Eligible companies must conduct at least 50% of principal photography days within the state, and expend at least 50% of post-production costs within Connecticut.

Bristol-based sports media giant ESPN is a major beneficiary of the state’s film production tax credit.

Productions that have between $100,000 and $500,000 in expenses qualify for an up to 10% tax credit; $500,000 to $1 million in expenses qualify for a 15% tax credit; and $1 million or more in expenses qualify for a 30% tax credit.

Connecticut awarded 36 film production tax credits worth more than $103.9 million in fiscal year 2023, according to the state Department of Economic and Community Development (DECD), which administers the program. Companies that were granted the credits spent more than $335.3 million on qualified projects.

A key part of the incentive program is the ability of film production companies to sell or transfer the tax credits.

John Lanza

John Lanza is a partner at CohnReznick, who leads the accounting and consulting firm’s business tax credits and incentives group in Stamford. He said that since film production companies often aren’t structured in ways to utilize the tax credits — mainly because they’re not set up as C-corps that pay corporate business taxes — they sell the credits, typically through brokers, to other companies that can benefit from them.

“In a lot of instances, film tax credits that are generated in the state of Connecticut are transferred to insurance companies in the state of Connecticut,” Lanza said. “It’s going from one Connecticut entity that doesn’t pay any corporate tax or insurance premiums tax, and then it’s transferred, because the law allows that, to another entity that does pay that tax.”

Peter Downing, a national principal-in-charge of tax credits and incentives at accounting and advisory firm Marcum, said there are exchange marketplaces where film production tax credits can be sold for cash.

“It reduces their investment,” Downing said of film production companies. “We’re dealing with millions of dollars here of spent costs (for a production), so if I can get $300,000 or $400,000 back in the sale of credits, then that helps the production company, because they go on, sell the movie off to an investor group … and then these guys run their next sprint.”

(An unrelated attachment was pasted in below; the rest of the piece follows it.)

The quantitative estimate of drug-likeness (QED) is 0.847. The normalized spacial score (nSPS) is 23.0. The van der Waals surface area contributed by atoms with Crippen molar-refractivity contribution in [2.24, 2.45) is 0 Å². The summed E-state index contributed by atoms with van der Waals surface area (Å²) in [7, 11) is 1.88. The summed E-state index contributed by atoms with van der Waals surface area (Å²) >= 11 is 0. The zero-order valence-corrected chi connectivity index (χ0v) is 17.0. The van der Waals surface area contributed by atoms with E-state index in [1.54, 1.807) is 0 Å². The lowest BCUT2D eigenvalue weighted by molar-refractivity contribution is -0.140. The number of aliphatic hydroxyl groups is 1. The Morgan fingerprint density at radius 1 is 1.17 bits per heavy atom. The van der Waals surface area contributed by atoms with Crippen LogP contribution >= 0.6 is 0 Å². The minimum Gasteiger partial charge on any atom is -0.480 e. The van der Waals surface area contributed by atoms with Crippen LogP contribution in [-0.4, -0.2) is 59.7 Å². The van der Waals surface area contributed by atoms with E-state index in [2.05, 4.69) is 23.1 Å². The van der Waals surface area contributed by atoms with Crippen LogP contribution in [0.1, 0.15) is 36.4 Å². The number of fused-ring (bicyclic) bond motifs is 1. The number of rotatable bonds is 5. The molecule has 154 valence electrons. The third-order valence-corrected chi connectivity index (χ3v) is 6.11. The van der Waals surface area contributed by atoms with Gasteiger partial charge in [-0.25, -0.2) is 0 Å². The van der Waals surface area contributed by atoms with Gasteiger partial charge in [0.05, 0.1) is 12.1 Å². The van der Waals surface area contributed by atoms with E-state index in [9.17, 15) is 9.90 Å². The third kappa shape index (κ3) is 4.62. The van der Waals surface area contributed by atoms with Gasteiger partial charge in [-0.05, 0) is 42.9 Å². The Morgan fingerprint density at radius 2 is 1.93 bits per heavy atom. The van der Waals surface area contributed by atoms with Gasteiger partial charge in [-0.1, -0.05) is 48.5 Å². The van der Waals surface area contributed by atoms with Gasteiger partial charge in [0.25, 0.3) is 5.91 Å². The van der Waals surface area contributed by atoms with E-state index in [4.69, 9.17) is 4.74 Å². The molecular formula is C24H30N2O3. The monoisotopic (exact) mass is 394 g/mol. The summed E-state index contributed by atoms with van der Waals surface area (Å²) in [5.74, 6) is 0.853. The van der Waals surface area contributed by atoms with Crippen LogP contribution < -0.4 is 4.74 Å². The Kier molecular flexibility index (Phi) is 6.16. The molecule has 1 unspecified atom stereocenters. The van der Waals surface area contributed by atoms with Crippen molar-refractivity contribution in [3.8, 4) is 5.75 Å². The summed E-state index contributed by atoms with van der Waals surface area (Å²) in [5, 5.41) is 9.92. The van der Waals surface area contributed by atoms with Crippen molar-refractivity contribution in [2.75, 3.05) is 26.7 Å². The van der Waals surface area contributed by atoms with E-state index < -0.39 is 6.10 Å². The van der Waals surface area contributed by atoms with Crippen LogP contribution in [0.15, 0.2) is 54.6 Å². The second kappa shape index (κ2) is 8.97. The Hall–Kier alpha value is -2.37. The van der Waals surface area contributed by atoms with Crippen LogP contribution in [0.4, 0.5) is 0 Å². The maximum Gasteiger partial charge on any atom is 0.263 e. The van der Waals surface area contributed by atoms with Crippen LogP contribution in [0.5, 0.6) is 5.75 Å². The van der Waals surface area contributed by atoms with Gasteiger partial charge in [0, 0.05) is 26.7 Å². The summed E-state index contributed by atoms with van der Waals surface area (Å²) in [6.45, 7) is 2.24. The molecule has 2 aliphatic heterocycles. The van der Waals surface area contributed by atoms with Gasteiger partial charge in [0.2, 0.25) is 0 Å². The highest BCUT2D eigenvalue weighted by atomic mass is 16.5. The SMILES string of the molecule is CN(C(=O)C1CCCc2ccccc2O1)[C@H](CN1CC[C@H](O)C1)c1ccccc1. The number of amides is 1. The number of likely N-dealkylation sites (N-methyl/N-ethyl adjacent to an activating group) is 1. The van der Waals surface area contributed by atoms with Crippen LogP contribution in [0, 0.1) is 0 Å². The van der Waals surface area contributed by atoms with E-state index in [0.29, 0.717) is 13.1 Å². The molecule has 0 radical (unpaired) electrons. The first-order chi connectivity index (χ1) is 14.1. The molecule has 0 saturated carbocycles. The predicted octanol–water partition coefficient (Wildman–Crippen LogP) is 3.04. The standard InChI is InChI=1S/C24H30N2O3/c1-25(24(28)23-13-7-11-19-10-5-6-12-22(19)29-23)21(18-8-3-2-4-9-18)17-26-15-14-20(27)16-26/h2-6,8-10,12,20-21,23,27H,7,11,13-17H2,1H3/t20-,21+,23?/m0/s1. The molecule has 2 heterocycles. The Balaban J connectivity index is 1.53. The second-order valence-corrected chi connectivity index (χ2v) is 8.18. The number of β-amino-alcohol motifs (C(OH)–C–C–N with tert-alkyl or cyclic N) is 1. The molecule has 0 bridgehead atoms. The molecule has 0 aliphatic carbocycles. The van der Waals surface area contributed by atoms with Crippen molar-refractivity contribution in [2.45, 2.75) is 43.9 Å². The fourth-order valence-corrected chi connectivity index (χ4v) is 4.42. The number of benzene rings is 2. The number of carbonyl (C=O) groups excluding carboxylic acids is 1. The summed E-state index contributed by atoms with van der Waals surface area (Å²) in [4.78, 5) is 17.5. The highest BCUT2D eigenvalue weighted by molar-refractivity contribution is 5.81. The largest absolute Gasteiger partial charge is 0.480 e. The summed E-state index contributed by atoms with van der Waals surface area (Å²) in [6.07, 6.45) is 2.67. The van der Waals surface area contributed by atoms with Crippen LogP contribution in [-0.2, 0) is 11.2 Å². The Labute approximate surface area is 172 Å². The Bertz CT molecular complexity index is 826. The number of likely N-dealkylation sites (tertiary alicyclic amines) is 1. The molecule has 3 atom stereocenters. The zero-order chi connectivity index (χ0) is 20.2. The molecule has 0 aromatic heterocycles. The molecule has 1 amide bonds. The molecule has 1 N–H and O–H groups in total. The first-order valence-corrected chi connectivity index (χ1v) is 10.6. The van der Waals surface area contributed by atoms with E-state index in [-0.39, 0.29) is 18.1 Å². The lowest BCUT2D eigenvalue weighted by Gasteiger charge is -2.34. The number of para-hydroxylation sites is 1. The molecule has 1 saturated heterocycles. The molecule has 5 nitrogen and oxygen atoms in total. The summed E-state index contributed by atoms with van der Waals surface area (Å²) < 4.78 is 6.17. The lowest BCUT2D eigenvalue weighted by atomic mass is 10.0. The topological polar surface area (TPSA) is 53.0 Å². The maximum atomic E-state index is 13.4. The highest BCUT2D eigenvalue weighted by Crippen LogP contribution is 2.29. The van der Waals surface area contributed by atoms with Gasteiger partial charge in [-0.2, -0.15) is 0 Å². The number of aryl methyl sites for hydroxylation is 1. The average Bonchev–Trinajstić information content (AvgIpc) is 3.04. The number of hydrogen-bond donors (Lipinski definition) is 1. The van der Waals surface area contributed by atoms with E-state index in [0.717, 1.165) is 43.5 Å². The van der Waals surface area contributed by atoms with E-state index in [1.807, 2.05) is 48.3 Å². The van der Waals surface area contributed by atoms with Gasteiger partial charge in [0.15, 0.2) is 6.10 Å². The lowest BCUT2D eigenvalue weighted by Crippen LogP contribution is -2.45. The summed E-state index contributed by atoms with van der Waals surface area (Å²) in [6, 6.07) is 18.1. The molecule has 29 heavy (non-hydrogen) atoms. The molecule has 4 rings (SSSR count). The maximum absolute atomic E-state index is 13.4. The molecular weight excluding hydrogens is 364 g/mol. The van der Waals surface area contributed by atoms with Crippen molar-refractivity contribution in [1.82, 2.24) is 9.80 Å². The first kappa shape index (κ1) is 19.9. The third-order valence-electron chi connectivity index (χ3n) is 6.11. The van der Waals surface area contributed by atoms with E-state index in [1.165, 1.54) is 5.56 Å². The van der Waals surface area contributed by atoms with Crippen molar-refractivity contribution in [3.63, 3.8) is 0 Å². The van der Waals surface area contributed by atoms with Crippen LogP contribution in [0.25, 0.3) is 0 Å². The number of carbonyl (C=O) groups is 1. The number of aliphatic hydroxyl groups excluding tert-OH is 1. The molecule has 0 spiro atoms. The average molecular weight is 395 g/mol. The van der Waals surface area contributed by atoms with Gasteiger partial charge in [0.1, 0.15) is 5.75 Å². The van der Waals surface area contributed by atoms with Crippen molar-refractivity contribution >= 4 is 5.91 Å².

Downing said the film tax credit has been a positive for film production companies and insurers, but he also acknowledged it’s costing the state roughly $100 million a year.

“$100 million is a big number, and if you’re having budget issues or you’ve got to balance a budget, these programs can get chopped,” Downing said.

Tax credit’s benefits

Lawmakers have been debating adjustments to the state’s two-year, $26 billion budget that was passed last June. And their ability to spend more money is constrained by spending and borrowing caps that were adopted in 2017.

That’s led some lawmakers to target the film production tax credit for elimination, so more money can be funneled to other areas like education and health care.

But Downing said that, because the state is home to major media production companies, getting rid of the tax credit isn’t simple.

A 2022 study published by the DECD concluded that the state’s three film incentive programs have led to job and personal income growth, as well as a rise in the state’s economic output.

Sports media giant ESPN, which employs thousands of people at its main campus in Bristol, received more than $15.3 million in film tax credits in fiscal year 2023, according to DECD. The company ranks behind NBC’s four subsidiaries that were issued $38.7 million in credits last year, and just ahead of the $15 million collected by Stamford-based World Wrestling Entertainment.

Downing said that while companies such as ESPN probably wouldn’t fully leave the state if production tax credits were eliminated, they would likely be more reluctant to expand in Connecticut in the future.

Downing and CohnReznick’s Lanza also said that without these film tax credits, insurance companies would have to search for other eligible tax credits to buy, or simply pay more in state taxes, hurting Connecticut’s economic competitiveness.